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Waymo’s fully driverless minivans are already putting people to sleep

Waymo’s fully driverless minivans are already putting people to sleep


The future is drowsy

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Recently, Waymo began inviting members of its Early Rider program in Phoenix to take trips in its fully driverless minivans. These are normal people who signed up back in 2017 to serve as guinea pigs for the Google spinoff’s experiments in self-driving transportation. And, as you can see in this new video released Tuesday, the experience is equal parts thrilling and boring.

In the video, the passengers giggle nervously at the sight of an empty driver’s seat, wondering aloud whether passersby are also slightly freaked out, and making casual references to “the future.” Then, very quickly, as is common among most ride-hailing passengers, they start to zone out. They look at their phones, they yawn, and one even falls asleep. When they reach their destination, they thank not the driver but the car.

They look at their phones, they yawn, and one even falls asleep

To be sure, a Waymo employee and a camera operator were in the vehicles during the rides, albeit not in the driver’s seat. Waymo plans to keep a staffer in the car for the initial phase. I rode in one of Waymo’s driverless minivans (on a closed test track, not on a public road), so I can attest to the fact that the thrill wears off quickly after you see how cautiously the vehicle handles itself. There is something unsettling about riding in a car without a human behind the steering wheel, but your brain quickly adapts to the experience.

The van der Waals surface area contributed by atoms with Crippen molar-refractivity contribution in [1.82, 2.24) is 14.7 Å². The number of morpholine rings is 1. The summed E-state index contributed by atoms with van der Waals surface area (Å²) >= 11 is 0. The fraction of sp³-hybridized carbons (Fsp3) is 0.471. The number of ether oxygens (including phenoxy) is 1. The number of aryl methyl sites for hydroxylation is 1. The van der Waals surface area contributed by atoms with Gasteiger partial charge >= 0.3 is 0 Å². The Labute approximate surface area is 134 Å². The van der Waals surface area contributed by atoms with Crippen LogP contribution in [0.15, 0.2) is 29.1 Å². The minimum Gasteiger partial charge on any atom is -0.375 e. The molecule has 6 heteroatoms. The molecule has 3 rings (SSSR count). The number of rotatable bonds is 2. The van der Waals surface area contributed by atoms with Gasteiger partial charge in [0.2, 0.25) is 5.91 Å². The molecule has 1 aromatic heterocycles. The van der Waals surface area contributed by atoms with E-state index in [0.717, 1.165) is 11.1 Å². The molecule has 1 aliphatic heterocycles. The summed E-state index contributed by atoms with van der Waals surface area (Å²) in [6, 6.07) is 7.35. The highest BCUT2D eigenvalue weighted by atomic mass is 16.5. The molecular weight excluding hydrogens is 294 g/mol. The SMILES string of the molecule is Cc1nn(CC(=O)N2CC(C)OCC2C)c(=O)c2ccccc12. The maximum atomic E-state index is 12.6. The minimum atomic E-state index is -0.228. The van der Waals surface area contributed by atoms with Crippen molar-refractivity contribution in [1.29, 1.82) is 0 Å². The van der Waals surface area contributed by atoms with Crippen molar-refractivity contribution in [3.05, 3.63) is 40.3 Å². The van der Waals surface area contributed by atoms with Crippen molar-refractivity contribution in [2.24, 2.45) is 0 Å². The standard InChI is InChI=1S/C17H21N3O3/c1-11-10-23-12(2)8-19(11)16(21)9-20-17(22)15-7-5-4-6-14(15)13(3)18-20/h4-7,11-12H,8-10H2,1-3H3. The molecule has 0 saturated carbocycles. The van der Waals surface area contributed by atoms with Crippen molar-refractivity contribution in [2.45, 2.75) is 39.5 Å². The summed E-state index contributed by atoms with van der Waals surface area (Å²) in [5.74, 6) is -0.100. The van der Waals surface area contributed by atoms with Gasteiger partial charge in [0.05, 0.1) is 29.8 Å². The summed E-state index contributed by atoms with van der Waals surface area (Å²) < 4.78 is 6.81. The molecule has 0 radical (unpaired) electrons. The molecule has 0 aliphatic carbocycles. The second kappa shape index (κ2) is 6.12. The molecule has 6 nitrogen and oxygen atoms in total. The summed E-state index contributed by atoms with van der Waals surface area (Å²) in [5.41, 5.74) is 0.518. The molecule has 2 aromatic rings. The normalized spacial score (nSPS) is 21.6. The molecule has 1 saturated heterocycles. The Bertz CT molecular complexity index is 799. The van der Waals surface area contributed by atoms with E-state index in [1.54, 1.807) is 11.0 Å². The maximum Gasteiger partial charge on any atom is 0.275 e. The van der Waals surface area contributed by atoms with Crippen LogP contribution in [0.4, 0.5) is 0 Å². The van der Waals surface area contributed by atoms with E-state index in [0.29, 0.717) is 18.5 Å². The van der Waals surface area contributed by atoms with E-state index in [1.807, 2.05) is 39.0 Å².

Still, numerous surveys suggest that self-driving cars, despite their potential to save lives, scare the crap out of most people. The notion of putting your life in the hands of a driverless vehicle is unnerving, given that the technology remains mostly elusive. Public education, like the advertisements and videos released by Waymo in recent months, will be crucial in helping people overcome their initial fears.

As such, Waymo’s Early Riders will no doubt be featured front-and-center in the company’s public relations campaign. To date, none of the members of the program have been interviewed or publicly identified. (Waymo has them under strict nondisclosure agreements.) But when the time comes to expand the program to the wider public, Waymo is likely to lean heavily on testimonies from these everyday people.

Image: Waymo

Waymo released this video in conjunction with a public appearance by its CEO John Krafcik at SXSW in Austin, where he is expected to tout some of his company’s recent advances. These include the state of Arizona granting Waymo a permit to operate a driverless ride-hailing business, and the completion of 5 million miles of testing on public roads. Krafcik is also likely to mention Waymo’s recent deal with Fiat-Chrysler to dramatically expand its fleet of autonomous vehicles.

Waymo currently has 600 Chrysler Pacifica minivans in its fleet, some of which are used in its Early Rider program in Arizona. The first 100 were delivered when the partnership was announced in May 2016, and an additional 500 were delivered in 2017. Waymo also has test vehicles operating on public roads in San Francisco, Atlanta, Washington state, and Michigan.